In October last year I was successful in a grant application to the North York Moors National Park as part of their Traditional Boundary Scheme.
The application focussed on planting a new hedge, following a 700 metre stretch of the National Trust’s boundary at Roseberry Topping.
With over 4,200 trees to plant, the task was no small undertaking. At the start of January, with help from National Trust volunteer John, we started on the first section, quickly getting to grips with the hedge planting routine yet barely scratching the surface of what needed to be done.
We needed some extra hands!
I called on the help of a range of volunteers from different organisations to help us complete the hedge.
Some facts and figures:
29 different volunteers helped plant the hedge, with time given from the North York Moors HOBS group, a Ordnance Survey work party and our very own National Trust Midweek volunteers and Sunday volunteers
That equates to about 318.5 hours of hard work from volunteers, or 49 work days
With help from 3 members of staff, a total of 461.5 hours of individual work was undertaken
We planted over 4,200 trees, put in 4,200 stakes and wrapped around 4,200 spiral tree guards over 700 meters of our boundary
That equated to 86 bundles of trees, 17 bags of stakes and 17 boxes of guards, hefted up and over muddy footpaths to site, that’s without the additional tools necessary for the job
2,940 Hawthorn, 420 Blackthorn, 252 Hazel, 210 Dog Rose, 126 Guelder Rose, 126 Field Maple, 126 Crab Apple and 20 Sessile Oak were planted
All materials for the project cost just over £2,000
We also created 20 habitat piles close to the new hedge using brash taken from existing trees in the hedgeline, which will allow light into the new trees but also provide additional valuable habitat
And finally, to keep us going we ate two batches of Alan’s Peanut Slice, some of Gill’s Potato & Pesto Roll, Chris’ Banana Loaf, Margaret’s birthday Fruit Loaf, along with a box of Fox’s Biscuits, a box of Cadbury Roses and a box of Nestle Quality Street. I thought I was putting on weight…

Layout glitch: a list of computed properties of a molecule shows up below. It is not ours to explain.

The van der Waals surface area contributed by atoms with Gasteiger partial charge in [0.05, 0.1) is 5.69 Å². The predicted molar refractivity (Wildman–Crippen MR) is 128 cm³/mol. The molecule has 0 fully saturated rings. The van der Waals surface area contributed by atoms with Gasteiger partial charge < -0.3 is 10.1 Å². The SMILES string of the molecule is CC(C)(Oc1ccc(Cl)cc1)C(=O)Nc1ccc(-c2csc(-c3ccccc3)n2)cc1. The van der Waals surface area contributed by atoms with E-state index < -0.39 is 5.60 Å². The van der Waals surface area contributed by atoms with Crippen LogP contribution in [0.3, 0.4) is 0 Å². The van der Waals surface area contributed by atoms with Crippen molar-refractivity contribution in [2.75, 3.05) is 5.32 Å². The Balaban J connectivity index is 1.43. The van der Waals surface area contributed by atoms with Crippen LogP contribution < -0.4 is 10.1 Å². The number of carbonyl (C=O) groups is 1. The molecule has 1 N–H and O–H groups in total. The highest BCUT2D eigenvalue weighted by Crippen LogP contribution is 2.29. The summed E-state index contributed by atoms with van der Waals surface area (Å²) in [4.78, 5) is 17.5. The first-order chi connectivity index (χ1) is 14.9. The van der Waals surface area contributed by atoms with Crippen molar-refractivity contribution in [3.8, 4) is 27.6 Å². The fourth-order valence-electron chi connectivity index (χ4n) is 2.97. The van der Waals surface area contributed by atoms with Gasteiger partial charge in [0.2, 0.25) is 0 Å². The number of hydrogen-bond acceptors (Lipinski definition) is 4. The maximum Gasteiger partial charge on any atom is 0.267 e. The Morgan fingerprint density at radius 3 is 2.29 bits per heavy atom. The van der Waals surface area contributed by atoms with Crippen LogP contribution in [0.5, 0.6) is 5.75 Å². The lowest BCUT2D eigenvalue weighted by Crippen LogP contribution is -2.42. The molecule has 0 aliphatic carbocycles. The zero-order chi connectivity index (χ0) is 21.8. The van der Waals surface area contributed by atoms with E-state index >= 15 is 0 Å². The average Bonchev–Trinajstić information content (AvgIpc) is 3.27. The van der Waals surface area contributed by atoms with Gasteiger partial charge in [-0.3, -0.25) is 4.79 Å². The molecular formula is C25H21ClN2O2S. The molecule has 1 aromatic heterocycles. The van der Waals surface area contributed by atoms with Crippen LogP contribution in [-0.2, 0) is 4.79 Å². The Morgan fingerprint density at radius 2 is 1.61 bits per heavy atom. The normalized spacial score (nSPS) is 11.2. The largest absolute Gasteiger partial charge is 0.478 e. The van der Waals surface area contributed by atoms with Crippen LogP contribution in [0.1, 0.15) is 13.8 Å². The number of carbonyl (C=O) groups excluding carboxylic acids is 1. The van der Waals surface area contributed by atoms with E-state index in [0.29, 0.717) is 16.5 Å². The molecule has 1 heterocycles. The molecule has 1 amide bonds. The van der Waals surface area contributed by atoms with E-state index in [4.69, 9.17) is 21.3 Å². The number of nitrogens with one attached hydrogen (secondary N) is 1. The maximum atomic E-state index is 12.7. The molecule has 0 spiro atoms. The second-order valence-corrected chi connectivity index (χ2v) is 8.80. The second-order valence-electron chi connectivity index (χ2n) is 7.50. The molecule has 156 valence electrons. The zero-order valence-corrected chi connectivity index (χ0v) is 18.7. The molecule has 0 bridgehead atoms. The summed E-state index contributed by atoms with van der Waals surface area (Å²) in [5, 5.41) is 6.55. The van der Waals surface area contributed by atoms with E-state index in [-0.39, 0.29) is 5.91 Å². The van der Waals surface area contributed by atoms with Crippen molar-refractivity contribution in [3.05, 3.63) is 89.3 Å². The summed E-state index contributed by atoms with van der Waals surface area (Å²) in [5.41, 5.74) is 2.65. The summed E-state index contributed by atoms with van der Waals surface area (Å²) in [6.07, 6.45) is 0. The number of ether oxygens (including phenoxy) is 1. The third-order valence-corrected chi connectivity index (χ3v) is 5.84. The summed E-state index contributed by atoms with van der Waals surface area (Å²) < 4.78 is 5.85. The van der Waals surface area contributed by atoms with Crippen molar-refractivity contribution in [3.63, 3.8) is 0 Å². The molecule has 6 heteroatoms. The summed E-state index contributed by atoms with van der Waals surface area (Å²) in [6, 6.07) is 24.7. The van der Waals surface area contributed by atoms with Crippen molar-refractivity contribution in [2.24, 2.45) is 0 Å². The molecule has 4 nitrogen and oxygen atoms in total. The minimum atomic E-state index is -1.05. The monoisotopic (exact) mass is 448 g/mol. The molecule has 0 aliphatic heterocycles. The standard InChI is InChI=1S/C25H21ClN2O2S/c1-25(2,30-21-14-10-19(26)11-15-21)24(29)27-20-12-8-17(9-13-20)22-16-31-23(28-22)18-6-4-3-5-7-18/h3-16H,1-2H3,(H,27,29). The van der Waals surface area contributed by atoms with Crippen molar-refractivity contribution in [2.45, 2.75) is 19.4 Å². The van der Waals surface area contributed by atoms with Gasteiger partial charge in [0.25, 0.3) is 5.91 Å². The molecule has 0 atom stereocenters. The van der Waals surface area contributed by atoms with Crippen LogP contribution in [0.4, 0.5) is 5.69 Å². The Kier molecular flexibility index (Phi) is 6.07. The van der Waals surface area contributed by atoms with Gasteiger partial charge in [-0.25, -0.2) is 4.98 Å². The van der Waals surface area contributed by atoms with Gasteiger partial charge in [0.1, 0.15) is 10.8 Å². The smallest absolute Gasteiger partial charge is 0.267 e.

At any opportunity, I think it’s important to praise the help the National Trust receives from volunteers. As always, we couldn’t do what we do without you.
Through snow, rain and sunshine, smiles, groans and laughter, hard graft, thorned fingers and heavy calorie consumption – we finally completed the hedge in early February, just over one month after John and I started.
And so, what was the reason for planting the hedge?
Traditional field boundaries, specifically dry stones walls and hedges, are a major part of the landscape character of the North York Moors National Park. The purpose of the National Park’s scheme is to encourage these to be managed or restored.
Specifically with the hedge at Roseberry Topping, there is evidence of a previous, older hedge having been in place along part of the current boundary, with a number of mature, sparsely grown Hawthorn trees along its way. We wanted to re-instate this historic feature.
Also, the wildlife value of creating a new hedge will be considerably huge, creating shelter, food, nesting spots and valuable habitat for a huge range of species – from flowers and insects, to birds and small mammals. It will also form a wildlife corridor, allowing species to move between different habitats and allowing the continuation of viable populations.
Finally, with the hedge being alongside a public footpath, we can take a walk alongside it and enjoy it individually, seeing it establish over the coming years!